Over the past 6 months or so I’ve been going through what I like to call “The Uni Student’s Lament”. I’ve been questioning whether I’m still as dedicated to being a journalist as I was in high school. I’ve been questioning whether I’m going to be able to make it through the next two years of my degree. I’ve been questioning whether I’m even cut out for journalism, or if my concern for others and the anxiety I get about being judged will ultimately be my downfall. And I’m really over essays.
This is what was playing on my mind when I went to interview Siobhan McHugh, a tutor and professor at UOW. I met her last year when she taught my Feature Writing class. She is an amazing journalist, a published writer and a recipient of the NSW Premier’s Award. She has so many amazing achievements to her name, but these weren’t the reasons I wanted to speak with her. I wanted to speak with her because in the short time that she taught me Feature Writing, I always got the impression that we shared many of the same values. Values such as empathy and concern which I assumed would hinder my ability to be a journalist, but have seen her become highly successful.
Siobhan is a very skilled interviewer. Over the course of her career she has interviewed members of the Stolen Generations, homeless people and women who were sent to Vietnam to entertain the soldiers, to name a few. In her words “the marginalised”. “The forgotten voices”. She told me that she was always subconsciously drawn to the stories of people who had been largely ignored and wanted to restore recognition of these people. “I never realised there was an actual…logic to what I was doing, I was just attracted to this story and then I’d go after that story but when I sat back after 30 years and started looking at it, in fact they’re all people from the margins.”
At this point you may be asking “why would you choose to interview a professional interviewer?!” and trust me I was asking myself the same question. I was worried about Siobhan judging my interviewing skills, or lack thereof, but her ability to interview someone without making them feel uneasy or put on the spot is one that I would like to be able to replicate, so another motivation in choosing her as my professional was so I could also get some feedback on how I did. In case you’re wondering, my questions were good but I need to work on ice breakers to make the person I’m interviewing feel more comfortable. The weather’s lovely today, is that a new dress?
When I first asked Siobhan to assign herself three personal values, she chose honesty, empathy and kindness, and I saw these reflected throughout our conversation. She is able to talk to people free of judgement and exudes a kind nature that allows people to open up. She respects the experiences of everyone she speaks to and has the ability to identify with them. An interesting point she made was that this ability stemmed from her time as a waitress. “I joke that I started off learning about psychology from years of being a waitress. You can see who the people are who are kind and patient, and you can see likewise difficult customers and the bullies, and you can even observe the relationship at the table. I was absorbing this without even realising it.” As a waitress I can definitely attest to this. I’ve always thought that the way a person treats wait staff says a lot about their character.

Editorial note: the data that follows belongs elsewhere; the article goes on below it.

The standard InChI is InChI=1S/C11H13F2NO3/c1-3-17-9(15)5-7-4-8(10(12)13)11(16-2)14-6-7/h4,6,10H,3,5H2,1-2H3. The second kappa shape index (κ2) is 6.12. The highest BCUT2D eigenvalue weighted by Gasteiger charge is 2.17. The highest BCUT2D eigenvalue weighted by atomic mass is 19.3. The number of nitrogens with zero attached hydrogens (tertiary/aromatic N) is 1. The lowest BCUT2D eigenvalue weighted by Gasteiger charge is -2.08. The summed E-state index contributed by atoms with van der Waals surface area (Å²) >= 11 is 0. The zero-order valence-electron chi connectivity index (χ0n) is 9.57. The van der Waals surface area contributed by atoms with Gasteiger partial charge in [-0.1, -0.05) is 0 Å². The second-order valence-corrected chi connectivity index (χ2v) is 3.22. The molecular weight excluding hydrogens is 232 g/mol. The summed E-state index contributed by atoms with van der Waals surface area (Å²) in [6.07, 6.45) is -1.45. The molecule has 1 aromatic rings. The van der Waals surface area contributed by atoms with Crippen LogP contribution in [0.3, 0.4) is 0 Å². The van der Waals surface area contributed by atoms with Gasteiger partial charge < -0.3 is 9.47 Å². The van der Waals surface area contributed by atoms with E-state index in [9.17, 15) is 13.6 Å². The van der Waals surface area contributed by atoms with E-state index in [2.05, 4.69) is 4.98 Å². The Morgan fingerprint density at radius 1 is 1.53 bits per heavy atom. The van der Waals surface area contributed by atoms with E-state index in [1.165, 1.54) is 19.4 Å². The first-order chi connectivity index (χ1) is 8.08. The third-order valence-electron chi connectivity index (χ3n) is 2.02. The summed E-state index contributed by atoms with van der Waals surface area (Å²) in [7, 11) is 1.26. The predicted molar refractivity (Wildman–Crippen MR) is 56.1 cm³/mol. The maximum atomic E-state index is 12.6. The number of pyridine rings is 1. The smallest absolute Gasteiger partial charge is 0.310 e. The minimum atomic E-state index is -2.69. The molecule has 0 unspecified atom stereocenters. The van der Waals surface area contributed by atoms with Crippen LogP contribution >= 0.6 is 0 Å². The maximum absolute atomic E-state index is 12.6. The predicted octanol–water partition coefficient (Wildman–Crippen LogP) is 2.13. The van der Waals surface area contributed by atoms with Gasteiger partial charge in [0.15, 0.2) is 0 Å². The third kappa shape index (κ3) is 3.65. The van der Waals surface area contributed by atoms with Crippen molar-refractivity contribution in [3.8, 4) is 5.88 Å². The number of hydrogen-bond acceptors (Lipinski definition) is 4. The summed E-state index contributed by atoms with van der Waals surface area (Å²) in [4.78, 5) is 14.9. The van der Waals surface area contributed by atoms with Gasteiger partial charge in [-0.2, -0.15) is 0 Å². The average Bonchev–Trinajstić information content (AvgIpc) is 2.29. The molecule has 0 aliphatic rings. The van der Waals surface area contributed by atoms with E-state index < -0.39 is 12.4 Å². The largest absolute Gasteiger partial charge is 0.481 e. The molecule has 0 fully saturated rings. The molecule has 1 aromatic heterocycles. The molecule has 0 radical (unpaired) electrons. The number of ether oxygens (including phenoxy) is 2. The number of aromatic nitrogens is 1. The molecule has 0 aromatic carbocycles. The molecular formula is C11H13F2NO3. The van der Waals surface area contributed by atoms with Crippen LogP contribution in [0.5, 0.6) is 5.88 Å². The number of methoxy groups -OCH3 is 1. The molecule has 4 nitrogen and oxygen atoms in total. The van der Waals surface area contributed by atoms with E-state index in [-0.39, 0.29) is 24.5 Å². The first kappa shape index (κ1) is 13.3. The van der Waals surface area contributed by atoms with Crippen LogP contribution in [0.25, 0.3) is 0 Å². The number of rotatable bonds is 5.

The turning point for me in the conversation came when Siobhan referred to her empathy and kindness as an asset in her job. I think I audibly sighed in relief upon hearing that my non-cut-throat nature wouldn’t see me unemployed. The qualifier was that of course there are forms of journalism where being empathetic and honest are not good qualities to have, but my aspirations don’t lie in celebrity journalism, they lie in human rights journalism where having a strong sense of ethics and concern are very important. She also made the point that the changing nature of journalism doesn’t have to be all doom and gloom like I’ve seen it. It’s actually an opportunity to create your own job, and your own deadlines. This can only be a positive for me because I hate deadlines. In fact at this point in time I’m still working on an essay which was due two days ago. Oops.
At the end of our conversation the qualities I had picked up that Siobhan hadn’t mentioned were a sense of curiosity and genuine interest. When I told her this she laughed and said that curiosity was always important in journalism. “I always say a journalist is a licenced sticky beak”. I like this description, because it perfectly encapsulates what journalism is at the core without being harsh or playing on the stereotype that journalists have no scruples and will do anything for the story.
What I came away from this interview with, on reflection, is a much broader understanding of where I’m headed. I know that I want to be in this profession in some capacity, and if it ends up being not in the way that I originally expected that’s ok. I’m 21 and I have so many options and opportunities ahead of me, I just have to hang in there.
I would like to thank Siobhan for taking time out to speak to me, it was so enlightening and interesting.
Find Siobhan here
Find a presentation she did on the importance of audio storytelling here
Find the journal she founded that reviews radio documentaries here